IN 1964 South Africa sent to prison for life seven leaders of the African National Congress, the black nationalist organization that had turned to revolution in frustration after 50 years of peaceful protest. A wasted quarter of a century later, the white authorities have now freed one of the seven, the aging, unrepentant Govan Mbeki. He had refused to meet the condition of renouncing violence but was freed anyway, partly because officials shrink from the martyrdom and public outrage that could flow from the death of a major ANC figure in prison. President P. W. Botha is now using the Mbeki release as a trial run to determine whether to go on and free others, notably Nelson Mandela, the ANC leader with the largest following.

Almost all blacks in South Africa and some whites understand that the crisis in the country cannot be eased without a political dialogue in which the blacks who take part are those who truly represent their people. This is the incontestable case for releasing Nelson Mandela and other political prisoners, for unbanning organizations such as the ANC and for allowing them the rights the white minority enjoys. The ANC is not the exclusive spokesman for South African blacks, but it is a principal one, and no real progress is imaginable without its full participation.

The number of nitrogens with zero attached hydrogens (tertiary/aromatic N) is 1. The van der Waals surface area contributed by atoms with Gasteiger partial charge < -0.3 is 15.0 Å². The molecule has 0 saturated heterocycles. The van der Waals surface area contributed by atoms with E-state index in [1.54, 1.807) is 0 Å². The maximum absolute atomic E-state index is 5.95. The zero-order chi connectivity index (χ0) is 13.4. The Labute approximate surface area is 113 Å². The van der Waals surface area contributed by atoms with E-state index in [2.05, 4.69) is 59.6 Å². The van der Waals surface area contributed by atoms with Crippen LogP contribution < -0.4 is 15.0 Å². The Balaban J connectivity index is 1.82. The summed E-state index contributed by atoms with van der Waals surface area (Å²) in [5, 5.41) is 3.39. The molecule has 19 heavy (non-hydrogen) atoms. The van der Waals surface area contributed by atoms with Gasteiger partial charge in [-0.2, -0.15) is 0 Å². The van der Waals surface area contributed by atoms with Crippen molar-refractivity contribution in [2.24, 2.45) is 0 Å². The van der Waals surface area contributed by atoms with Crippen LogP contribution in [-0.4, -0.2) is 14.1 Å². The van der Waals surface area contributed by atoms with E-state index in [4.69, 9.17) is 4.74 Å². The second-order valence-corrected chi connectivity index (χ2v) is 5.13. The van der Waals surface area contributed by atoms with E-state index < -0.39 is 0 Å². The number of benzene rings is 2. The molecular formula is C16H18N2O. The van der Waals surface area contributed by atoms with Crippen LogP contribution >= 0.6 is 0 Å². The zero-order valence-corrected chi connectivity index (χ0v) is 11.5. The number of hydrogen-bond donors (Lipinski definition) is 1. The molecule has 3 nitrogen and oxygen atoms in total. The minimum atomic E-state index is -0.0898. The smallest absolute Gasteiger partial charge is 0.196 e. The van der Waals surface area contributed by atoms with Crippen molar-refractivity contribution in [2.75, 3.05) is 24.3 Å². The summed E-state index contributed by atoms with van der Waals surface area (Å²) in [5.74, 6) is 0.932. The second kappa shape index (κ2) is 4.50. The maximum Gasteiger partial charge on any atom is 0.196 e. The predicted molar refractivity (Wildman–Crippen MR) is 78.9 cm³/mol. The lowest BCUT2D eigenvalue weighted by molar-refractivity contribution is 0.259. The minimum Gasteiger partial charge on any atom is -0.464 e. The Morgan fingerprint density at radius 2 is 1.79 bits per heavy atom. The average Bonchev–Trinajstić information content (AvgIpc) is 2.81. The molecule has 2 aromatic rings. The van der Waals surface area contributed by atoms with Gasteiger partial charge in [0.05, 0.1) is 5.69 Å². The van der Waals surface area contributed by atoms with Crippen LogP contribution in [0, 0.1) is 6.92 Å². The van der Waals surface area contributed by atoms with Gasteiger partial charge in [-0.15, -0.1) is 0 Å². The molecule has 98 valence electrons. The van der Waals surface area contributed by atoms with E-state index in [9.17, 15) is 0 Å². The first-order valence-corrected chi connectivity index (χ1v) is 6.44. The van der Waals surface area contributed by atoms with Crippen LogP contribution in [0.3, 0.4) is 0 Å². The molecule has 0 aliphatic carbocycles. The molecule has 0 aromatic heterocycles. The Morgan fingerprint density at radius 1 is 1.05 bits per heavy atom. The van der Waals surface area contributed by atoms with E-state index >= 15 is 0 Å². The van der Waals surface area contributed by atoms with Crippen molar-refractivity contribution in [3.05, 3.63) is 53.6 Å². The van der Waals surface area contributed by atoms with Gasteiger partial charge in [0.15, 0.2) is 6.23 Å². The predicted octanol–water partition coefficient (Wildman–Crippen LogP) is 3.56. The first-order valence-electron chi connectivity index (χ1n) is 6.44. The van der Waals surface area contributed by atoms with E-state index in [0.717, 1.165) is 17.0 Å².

The white regime has long tried to pick the black population's leaders, a process that pro-duces puppets with little value as interlocutors. This has led the government to reach out for figures of stature, first of all Chief Gatsha Buthelezi. He is a proven opponent of apartheid -- who pleads for his friend Nelson Mandela's release. But he is also a major politician whose Zulu tribal base puts him at odds with the nonethnic ANC. And he is a moderate who is favored by some whites for his resistance to job-killing sanctions and admired by others for his plan for power-sharing among the races in Natal -- Kwazulu.

President Botha hopes to draw Chief Buthelezi into its proposed national black advisory council. The president perhaps figures he may then be able to draw in the ANC -- or be better positioned to exclude it. This is the murky game the government plays by letting out Mr. Mbeki, trolling for Chief Buthelezi and cultivating hopes that Mr. Mandela may be released soon too. Itis the government's desperate, devious way to avoid the hard steps democratic reconciliation requires.